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Human Performance OptimizationThe Science and Ethics of Enhancing Human Capabilities$
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Michael D. Matthews and David M. Schnyer

Print publication date: 2019

Print ISBN-13: 9780190455132

Published to Oxford Scholarship Online: January 2019

DOI: 10.1093/oso/9780190455132.001.0001

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Molecular and Cellular Aspects of Major Depressive Disorder

Molecular and Cellular Aspects of Major Depressive Disorder

Chapter:
(p.62) 4 Molecular and Cellular Aspects of Major Depressive Disorder
Source:
Human Performance Optimization
Author(s):

Revathy U. Chottekalapanda

Paul Greengard

Yotam Sagi

Publisher:
Oxford University Press
DOI:10.1093/oso/9780190455132.003.0004

Major depressive disorder (MDD) affects more than 20 million people in the United States. Depression is comorbid with other psychiatric disorders and can increase risks of drug and alcohol abuse and suicide. Available antidepressants have limited efficacy and new therapeutic targets are needed. MDD and antidepressant responses are mediated via neurotransmitter signaling mechanisms and inflammatory responses involving an integrated network of limbic brain regions that include hippocampus, prefrontal cortex, and nucleus accumbens. Although this limbic circuit is broadly described, researchers do not understand how the properties of neurons within the circuit are altered in depression. The authors present the regulation of the p11 signaling module in this circuit, describe the diagnostic aspects of p11 function, and lay out a cellular and molecular framework for the understanding of MDD and the development of novel antidepressant therapies.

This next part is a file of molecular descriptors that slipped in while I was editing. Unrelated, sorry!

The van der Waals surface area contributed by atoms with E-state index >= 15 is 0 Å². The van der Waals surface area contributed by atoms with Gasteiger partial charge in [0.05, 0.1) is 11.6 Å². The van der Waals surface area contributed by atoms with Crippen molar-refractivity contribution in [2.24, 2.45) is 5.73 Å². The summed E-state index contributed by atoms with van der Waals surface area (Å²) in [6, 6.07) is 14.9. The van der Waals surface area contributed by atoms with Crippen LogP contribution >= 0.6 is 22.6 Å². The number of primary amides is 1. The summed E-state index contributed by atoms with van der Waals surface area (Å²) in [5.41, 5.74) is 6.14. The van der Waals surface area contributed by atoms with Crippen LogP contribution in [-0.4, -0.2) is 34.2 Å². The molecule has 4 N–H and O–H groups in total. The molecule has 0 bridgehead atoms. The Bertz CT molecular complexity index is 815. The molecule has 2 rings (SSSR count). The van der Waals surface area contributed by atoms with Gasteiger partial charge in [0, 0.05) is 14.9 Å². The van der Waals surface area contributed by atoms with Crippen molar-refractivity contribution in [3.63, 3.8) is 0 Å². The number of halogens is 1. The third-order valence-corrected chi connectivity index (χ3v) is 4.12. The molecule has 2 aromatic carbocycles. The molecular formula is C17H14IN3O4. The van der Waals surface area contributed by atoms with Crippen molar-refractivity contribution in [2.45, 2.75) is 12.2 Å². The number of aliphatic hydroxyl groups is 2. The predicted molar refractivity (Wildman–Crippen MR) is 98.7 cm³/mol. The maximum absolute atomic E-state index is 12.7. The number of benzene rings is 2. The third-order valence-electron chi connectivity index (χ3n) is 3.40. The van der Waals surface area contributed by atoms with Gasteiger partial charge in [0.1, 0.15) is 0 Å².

Keywords:   major depressive disorder, antidepressant efficacy, S100a10 (p11), biomarker, inflammation

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